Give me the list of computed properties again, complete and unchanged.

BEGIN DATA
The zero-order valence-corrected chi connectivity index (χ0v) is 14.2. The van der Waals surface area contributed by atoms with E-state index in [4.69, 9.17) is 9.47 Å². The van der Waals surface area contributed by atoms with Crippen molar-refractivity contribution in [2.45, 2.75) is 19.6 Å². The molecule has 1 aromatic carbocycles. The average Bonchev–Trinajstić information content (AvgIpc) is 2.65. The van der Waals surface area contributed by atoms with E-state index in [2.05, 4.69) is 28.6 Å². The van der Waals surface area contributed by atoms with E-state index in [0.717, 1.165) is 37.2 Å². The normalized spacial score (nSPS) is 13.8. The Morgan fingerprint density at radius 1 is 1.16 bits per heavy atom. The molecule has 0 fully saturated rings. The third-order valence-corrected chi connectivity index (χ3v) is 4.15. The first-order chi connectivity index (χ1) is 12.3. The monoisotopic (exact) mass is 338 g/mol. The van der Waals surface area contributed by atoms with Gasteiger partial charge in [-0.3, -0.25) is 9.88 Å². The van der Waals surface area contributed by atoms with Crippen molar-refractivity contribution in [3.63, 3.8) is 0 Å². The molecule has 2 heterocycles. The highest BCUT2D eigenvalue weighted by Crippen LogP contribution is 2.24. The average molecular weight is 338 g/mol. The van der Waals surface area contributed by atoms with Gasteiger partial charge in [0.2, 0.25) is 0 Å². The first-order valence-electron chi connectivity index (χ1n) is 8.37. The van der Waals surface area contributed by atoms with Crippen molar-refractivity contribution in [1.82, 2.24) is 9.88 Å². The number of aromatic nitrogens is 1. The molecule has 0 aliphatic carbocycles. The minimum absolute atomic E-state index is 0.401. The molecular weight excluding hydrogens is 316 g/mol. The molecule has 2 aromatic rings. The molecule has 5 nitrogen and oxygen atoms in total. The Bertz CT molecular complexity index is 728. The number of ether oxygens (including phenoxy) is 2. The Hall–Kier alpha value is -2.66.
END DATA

The zero-order valence-corrected chi connectivity index (χ0v) is 14.2. The van der Waals surface area contributed by atoms with E-state index in [4.69, 9.17) is 9.47 Å². The van der Waals surface area contributed by atoms with Crippen molar-refractivity contribution in [2.45, 2.75) is 19.6 Å². The molecule has 1 aromatic carbocycles. The average Bonchev–Trinajstić information content (AvgIpc) is 2.65. The van der Waals surface area contributed by atoms with E-state index in [2.05, 4.69) is 28.6 Å². The van der Waals surface area contributed by atoms with E-state index in [0.717, 1.165) is 37.2 Å². The normalized spacial score (nSPS) is 13.8. The Morgan fingerprint density at radius 1 is 1.16 bits per heavy atom. The molecule has 0 fully saturated rings. The third-order valence-corrected chi connectivity index (χ3v) is 4.15. The first-order chi connectivity index (χ1) is 12.3. The monoisotopic (exact) mass is 338 g/mol. The van der Waals surface area contributed by atoms with Gasteiger partial charge in [-0.3, -0.25) is 9.88 Å². The van der Waals surface area contributed by atoms with Crippen molar-refractivity contribution in [3.63, 3.8) is 0 Å². The molecule has 2 heterocycles. The highest BCUT2D eigenvalue weighted by Crippen LogP contribution is 2.24. The average molecular weight is 338 g/mol. The van der Waals surface area contributed by atoms with Gasteiger partial charge in [0.2, 0.25) is 0 Å². The first-order valence-electron chi connectivity index (χ1n) is 8.37. The van der Waals surface area contributed by atoms with Crippen molar-refractivity contribution in [1.82, 2.24) is 9.88 Å². The number of aromatic nitrogens is 1. The molecule has 0 aliphatic carbocycles. The minimum absolute atomic E-state index is 0.401. The molecular weight excluding hydrogens is 316 g/mol. The molecule has 2 aromatic rings. The molecule has 5 nitrogen and oxygen atoms in total. The Bertz CT molecular complexity index is 728. The number of ether oxygens (including phenoxy) is 2. The Hall–Kier alpha value is -2.66.